While China is no doubt watching the effects of REIT laws in neighboring countries, the JLL report warns that property trusts are probably a ways off in the Middle Kingdom. India, however, could see some sort of REIT law introduced as early as 2008.

In fact, last year saw yet another sign that the burgeoning Asian REIT markets have arrived: the formation of a trade group. The Asian Public Real Estate Association has already fallen in with its counterparts in the US and Europe, forming an alliance with the European Public Real Estate Association and the National Association of Real Estate Investment Trusts.

Macquarie makes first investment in Malaysia
Malaysian property company Asia Pacific Land has sold three of its buildings to private equity real estate firm Macquarie Global Property Advisors for RM680 million (€144 million; $185 million). The acquisition, which is Macquarie's first in Malaysia, includes the 61-story Empire Tower; the 28-story, 571-room Crown Princess Hotel; and the 11-story City Square Shopping Centre. All of the assets are in the central Golden Triangle district of Kuala Lumpur. The properties are in need of refurbishment and were reportedly sold below their book value of RM708 million.

Morgan Stanley, JP Morgan target India
JP Morgan Asset Management has reportedly raised $360 million (€281 million) for its India Property Fund, which is targeting returns of 20 percent and is focusing on new developments across property sectors in large urban centers. The vehicle is focusing on regional and national cities on the subcontinent, including Mumbai, Bangalore, Chennai, Kolkata, Hyderabad, New Delhi and Pune, as well as smaller cities like Surat, Vizag and Nagpur. Morgan Stanley also announced plans to spend more than $1 billion in Indian real estate over the next five years. Over the past six months, the investment bank has already invested a combined $140 million in two realty companies, Bangalore-based Mantri Developers and Delhi-based Alpha G, and a serviced apartment project in Pune.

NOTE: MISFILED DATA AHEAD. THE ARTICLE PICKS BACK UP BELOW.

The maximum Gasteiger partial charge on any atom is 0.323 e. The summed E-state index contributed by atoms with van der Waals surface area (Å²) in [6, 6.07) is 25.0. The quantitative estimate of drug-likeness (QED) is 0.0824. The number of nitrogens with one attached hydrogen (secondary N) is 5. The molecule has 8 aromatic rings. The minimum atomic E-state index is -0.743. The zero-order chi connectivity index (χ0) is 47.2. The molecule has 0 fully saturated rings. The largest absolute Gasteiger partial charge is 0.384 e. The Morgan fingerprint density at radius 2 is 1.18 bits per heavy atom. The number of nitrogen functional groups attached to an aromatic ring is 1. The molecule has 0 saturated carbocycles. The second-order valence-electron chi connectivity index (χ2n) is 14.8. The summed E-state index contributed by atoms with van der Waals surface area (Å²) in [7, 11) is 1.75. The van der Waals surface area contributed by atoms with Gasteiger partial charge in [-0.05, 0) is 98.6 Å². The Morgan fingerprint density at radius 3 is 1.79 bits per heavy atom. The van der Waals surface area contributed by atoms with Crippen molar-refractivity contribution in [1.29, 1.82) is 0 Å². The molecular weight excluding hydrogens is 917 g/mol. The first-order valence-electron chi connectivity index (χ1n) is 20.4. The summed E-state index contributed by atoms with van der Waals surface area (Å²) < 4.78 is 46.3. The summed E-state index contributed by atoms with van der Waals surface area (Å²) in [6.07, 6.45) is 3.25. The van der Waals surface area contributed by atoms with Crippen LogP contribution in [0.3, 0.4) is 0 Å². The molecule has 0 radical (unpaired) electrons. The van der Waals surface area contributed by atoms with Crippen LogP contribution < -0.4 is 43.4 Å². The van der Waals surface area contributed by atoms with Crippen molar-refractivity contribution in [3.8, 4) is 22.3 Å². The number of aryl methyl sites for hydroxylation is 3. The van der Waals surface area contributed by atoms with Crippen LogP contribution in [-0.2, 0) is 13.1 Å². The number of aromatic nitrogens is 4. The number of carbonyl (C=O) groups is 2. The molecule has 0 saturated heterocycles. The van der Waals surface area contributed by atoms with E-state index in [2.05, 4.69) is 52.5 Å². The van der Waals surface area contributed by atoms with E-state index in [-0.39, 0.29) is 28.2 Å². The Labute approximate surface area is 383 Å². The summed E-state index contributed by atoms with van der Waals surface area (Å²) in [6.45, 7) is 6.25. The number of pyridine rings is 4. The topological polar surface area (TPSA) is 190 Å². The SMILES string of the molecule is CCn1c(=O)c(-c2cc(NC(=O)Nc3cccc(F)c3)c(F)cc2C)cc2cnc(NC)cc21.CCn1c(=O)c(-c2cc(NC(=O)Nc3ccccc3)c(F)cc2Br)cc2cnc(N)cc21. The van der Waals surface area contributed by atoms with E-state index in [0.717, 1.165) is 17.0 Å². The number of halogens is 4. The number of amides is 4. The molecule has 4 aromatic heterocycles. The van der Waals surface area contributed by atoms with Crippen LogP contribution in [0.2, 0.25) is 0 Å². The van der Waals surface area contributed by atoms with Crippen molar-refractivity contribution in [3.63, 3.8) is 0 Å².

CDC invests in new Africa vehicle
CDC, the UK government-backed private equity investor, has committed $100 million (€78 million) to a new private equity real estate fund focused on Africa. The Actis Africa Real Estate Fund is seeking out investments in high-quality office buildings and retail space in Southern and Western Africa. The investment is CDC's first in a real estate-focused vehicle, but in the past the organization has invested $25 million in seven African property companies. A portfolio of CDC investments in Africa, including various properties and developments in Nairobi, Kampala, Dar es Salaam, Accra and Lagos, will be included in the fund's portfolio.

Starwood appoints India head
Greenwich, Connecticut-based Starwood Capital has named Balaji Rao to head its India operations. Rao was most recently the managing director at TCG Urban Infrastructure, the real estate division of The Chatterjee Group, where he oversaw 100 professionals and built a property portfolio in six of India's largest cities, including a 103-acre biotech/office park in Maharashtra, which was the country's first public/private partnership. Prior to joining TCG in 2001, Rao was head of Indian property at Anz Grindlays Bank.